Where is marijuana legal?
You can check where marijuana is legal on websites such as the National Conference of State Legislatures and Leafly. The laws governing it in the United States are ever-changing and confusing to follow. What applies one day might not the next.
"We try to give people advice, and then sometimes the laws change on us literally overnight," Mishkin says. "This is not an industry to take chances."
States have different rules regarding usage. In California, for example, a person 21 and older can carry up to an ounce of marijuana, or in concentrated form eight grams (a third of the weight). In Illinois, your limit is also about an ounce, but with a smaller amount of concentrated marijuana - a maximum of five grams - and no more than 500 mg of THC in the form of edibles. Users need to familiarize themselves with the existing laws where they intend to consume marijuana.
What happens if TSA finds marijuana in luggage?
TSA's primary concern is passenger safety and detecting potential threats to aviation. In fact, the TSA website states: TSA security officers do not search for marijuana or other illegal drugs.
"The TSA has gone out of its way to say that its focus is not on marijuana," Mishkin says.
Because the TSA is a federal agency, its officers must enforce federal laws.
"If a TSA officer comes across [pot] while they're conducting a bag check, they are obligated to report it to the police, and then it's up to the police how they want to handle it," says TSA spokesperson Lisa Farbstein.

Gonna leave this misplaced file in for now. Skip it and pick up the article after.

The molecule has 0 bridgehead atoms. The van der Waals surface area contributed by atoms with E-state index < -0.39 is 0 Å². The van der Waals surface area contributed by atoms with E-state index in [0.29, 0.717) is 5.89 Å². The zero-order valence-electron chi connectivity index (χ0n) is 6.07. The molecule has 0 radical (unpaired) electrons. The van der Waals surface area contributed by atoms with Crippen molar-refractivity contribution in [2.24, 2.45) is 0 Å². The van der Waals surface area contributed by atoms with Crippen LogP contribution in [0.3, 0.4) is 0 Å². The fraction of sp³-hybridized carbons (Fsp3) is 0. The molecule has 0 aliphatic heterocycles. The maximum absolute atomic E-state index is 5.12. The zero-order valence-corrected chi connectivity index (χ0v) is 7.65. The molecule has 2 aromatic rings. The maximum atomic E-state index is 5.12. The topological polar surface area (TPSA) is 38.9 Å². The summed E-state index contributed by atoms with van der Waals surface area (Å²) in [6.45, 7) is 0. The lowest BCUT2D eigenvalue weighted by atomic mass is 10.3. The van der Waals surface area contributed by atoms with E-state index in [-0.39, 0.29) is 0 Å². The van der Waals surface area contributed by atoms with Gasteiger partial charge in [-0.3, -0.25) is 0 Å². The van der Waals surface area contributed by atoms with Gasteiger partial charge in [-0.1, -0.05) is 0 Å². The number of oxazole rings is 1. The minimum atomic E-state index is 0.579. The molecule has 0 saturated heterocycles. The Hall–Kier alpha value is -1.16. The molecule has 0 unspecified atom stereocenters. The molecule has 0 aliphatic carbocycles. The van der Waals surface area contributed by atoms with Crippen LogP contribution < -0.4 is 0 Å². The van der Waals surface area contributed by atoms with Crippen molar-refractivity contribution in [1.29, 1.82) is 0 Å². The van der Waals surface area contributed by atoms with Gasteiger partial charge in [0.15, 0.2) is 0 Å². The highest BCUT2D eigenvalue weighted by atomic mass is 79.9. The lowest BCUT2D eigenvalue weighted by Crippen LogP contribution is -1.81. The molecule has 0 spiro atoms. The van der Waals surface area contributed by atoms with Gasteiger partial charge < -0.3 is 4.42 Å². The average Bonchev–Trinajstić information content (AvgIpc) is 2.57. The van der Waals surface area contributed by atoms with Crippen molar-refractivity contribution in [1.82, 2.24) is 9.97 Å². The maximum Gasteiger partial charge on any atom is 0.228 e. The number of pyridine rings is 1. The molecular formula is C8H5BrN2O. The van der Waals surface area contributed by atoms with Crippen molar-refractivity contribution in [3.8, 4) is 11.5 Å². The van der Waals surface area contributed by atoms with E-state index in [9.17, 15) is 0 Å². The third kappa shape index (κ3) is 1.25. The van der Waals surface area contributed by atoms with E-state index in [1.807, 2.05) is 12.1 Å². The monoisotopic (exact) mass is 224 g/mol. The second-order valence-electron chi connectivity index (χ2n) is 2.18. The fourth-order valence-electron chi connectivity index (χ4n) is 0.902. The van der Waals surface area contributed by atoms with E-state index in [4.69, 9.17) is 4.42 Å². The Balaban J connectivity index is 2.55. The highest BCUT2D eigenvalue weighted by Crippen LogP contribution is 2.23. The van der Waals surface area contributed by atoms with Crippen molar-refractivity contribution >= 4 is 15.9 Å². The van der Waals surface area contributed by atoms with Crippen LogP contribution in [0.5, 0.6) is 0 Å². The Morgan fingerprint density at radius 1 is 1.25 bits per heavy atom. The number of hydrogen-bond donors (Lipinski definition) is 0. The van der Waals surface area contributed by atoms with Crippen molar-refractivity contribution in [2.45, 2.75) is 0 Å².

With states passing new legislation on the topic or changing existing laws, a pot-carrier's fate is hard to predict.
"You really run the risk of becoming a guinea pig if you decide to go on a plane with marijuana, even if it's legal in the place where you started, or in a place where you get to finish the trip," says Maybrown. "There's so much confusion and uncertainty about what new rules could, or would, apply."
Lawyers say it is unclear what TSA would do if you had weed in your bag. If you're caught with pot at an airport in Chicago, or another place in America where pot use is allowed, you may be waived on or simply asked to get rid of it before you board. "It's up to the officers to make those sorts of decisions," Farbstein said.
"TSA will encourage [amnesty boxes] to travelers if they have cannabis on them," adds Huynh, of the Chicago Police Department. "They don't call us unless it appears to be clearly illegal amounts, like a suitcase-full."
What if I have a medical marijuana ID card?
Mishkin says there's a distinction for medical use of marijuana in the eyes of the law.
"People who have their state medical card that shows they are patients are typically treated a little more leniently than somebody else," he says.
But having a medical marijuana card may only help sometimes. At the airport, TSA does not have the jurisdiction or ability to check the validity of those cards. The agent could still pass you off to the local police, who will assess the situation. The state you're in is also important. If there's no medical-marijuana program there, a card will mean "absolutely nothing," Mishkin says.
Can I fly with CBD?
As long as your CBD product contains no more than 0.3 percent THC, or is approved by FDA, you can bring it on a flight. CBD, or cannabidiol, does not cause a high and often is sold as a dietary supplement or included in creams and other personal care products. If the product is a liquid or food, it must comply with the usual TSA carry-on policy (3.4 ounces or less per liquid item, for example).